By this time next year, American law enforcement agents may have a lot more power to investigate our online activities. Or a lot less, depending on which way the US Supreme Court jumps.
The high court is taking up a pair of critical cases that will establish how far police can go in searching for digital evidence of criminal activity. Whatever the justices decide, the two cases have already proven that current laws and court precedents are inadequate for these digital times, and badly need a rethinking.
Just look at Carpenter v. US, a case I wrote about in June. Convicted robbers Timothy Carpenter and Timothy Sanders were tracked down when the FBI got hold of their cellphone location data, providing a road map of the men’s crimes. But the feds lacked a search warrant for the data, because they didn’t believe they needed one.
Technically, the FBI may have been right. Agents didn’t listen in to the criminals’ calls. Instead, they obtained telephone “metadata” related to the users’ locations. According to a 1979 Supreme Court ruling, they could get such data with a subpoena, which simply requires telling a judge that the information will help in an investigation.
But in 1979, metadata revealed only the location of fixed landline phones. With today’s mobile phones, a metadata search will reveal every place the phone has been, going back months or years. In effect, the cops can hit the rewind button and put anybody under retroactive surveillance.
It’s a scary concept, and it calls for rigorous regulation.
Before getting so much data, police ought to get a full-fledged warrant. That means persuading a judge that the suspects are probably guilty of a crime. It’s a much higher standard than the one the FBI applied in the Carpenter case, which is why I’ll have to root for the bad guys this time, and hope that Carpenter and Sanders go free. The Supreme Court will hear that case Nov. 29.
The right decision on Carpenter could clear up the metadata problem for years to come. But on Monday, the court agreed to take up a far messier case — US v. Microsoft Corp. is a legal showdown with global implications.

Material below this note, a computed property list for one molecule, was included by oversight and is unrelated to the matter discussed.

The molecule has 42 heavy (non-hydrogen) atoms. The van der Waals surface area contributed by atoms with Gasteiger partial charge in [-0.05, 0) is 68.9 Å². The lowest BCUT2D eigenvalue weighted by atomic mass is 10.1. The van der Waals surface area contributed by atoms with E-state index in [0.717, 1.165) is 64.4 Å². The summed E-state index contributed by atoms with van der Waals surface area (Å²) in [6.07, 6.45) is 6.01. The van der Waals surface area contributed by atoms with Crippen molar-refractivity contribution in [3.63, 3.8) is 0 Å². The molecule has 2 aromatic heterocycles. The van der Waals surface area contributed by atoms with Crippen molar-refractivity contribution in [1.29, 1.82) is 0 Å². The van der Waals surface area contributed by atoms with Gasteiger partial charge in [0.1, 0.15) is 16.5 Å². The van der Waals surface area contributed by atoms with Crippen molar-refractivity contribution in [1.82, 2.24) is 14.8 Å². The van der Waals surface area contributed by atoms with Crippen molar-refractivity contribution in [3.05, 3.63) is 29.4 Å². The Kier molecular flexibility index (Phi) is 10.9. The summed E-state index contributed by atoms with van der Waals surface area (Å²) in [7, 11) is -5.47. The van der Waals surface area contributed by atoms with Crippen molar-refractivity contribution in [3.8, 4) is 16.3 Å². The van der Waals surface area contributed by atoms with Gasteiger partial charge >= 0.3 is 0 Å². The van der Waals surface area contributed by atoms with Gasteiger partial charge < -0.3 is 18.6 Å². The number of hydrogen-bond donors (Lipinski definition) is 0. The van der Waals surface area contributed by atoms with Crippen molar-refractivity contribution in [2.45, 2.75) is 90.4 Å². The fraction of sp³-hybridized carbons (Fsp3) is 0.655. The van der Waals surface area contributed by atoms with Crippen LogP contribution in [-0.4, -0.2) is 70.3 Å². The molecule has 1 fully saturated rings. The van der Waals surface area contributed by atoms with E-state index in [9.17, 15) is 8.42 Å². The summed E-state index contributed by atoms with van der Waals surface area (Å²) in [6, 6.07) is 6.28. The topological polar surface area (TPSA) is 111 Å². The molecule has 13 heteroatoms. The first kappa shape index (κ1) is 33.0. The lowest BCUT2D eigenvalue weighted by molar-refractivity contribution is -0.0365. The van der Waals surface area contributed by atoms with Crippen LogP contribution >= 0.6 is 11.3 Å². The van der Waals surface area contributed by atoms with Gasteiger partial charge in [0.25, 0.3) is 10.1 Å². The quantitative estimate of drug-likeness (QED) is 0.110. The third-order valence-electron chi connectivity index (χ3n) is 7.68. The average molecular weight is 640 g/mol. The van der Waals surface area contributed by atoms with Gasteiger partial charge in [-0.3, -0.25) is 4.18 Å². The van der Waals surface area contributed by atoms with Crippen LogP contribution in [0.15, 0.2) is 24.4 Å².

In 2o13, federal agents served a warrant on Microsoft, seeking e-mails of a suspected drug smuggler. Microsoft complied, but only with data stored on the company’s computers in the United States. The suspect had signed up for Microsoft’s Outlook.com free e-mail service as a resident of Ireland, and so Microsoft had stashed his e-mails at a data center in Dublin. The company said a US search warrant didn’t apply there.
In 2014, a federal judge disagreed, but Microsoft won on appeal. The government had relied on a 1986 law that allows court-ordered e-mail searches. But when the law was written, American e-mail services were based on American soil, not lodged in data centers around the world. The appeals court ruled the old law didn’t extend to overseas servers.
On one level, the ruling seems bizarre. If you use Gmail, your messages may get shuffled through many servers around the world. But they’re all owned by Google, which can access the data in the United States with a few keystrokes. So why are files in Alabama subject to a warrant, but not those at the equally accessible Google data center in Chile? That’s the view of the Justice Department and 33 state governments that want the Supreme Court to overturn the appeals ruling.
But it’s not so simple. For instance, the government hasn’t identified the person being investigated, or his nationality. If he’s a not a US citizen, he may be covered by the European Union’s privacy laws, which are significantly more strict than ours. Officials of Ireland and the EU have warned that complying with such a warrant could violate sovereignty. And US civil liberties advocates warn that foreign police may start demanding data on Americans under investigation, even when it is stored in the United States.
All these problems are avoided if Microsoft wins, as I believe it will. But such a ruling would hamstring American police. What we really need is a better law.
A bipartisan group of senators are pushing legislation to extend the power of search warrants to data stored abroad, when the person being investigated is a US citizen or resident. Foreign countries would be notified of warrants pending against their citizens, and the law would establish a streamlined procedure for countries seeking to challenge such warrants in US courts. Countries wishing to take advantage of this law would be required to offer the same deal to Americans facing criminal investigations under their laws.
US v. Microsoft is what happens when you apply landline-era laws to a broadband world, and it will take more than a Supreme Court ruling to set things right.Hiawatha Bray can be reached at email@example.com. Follow him on Twitter @GlobeTechLab.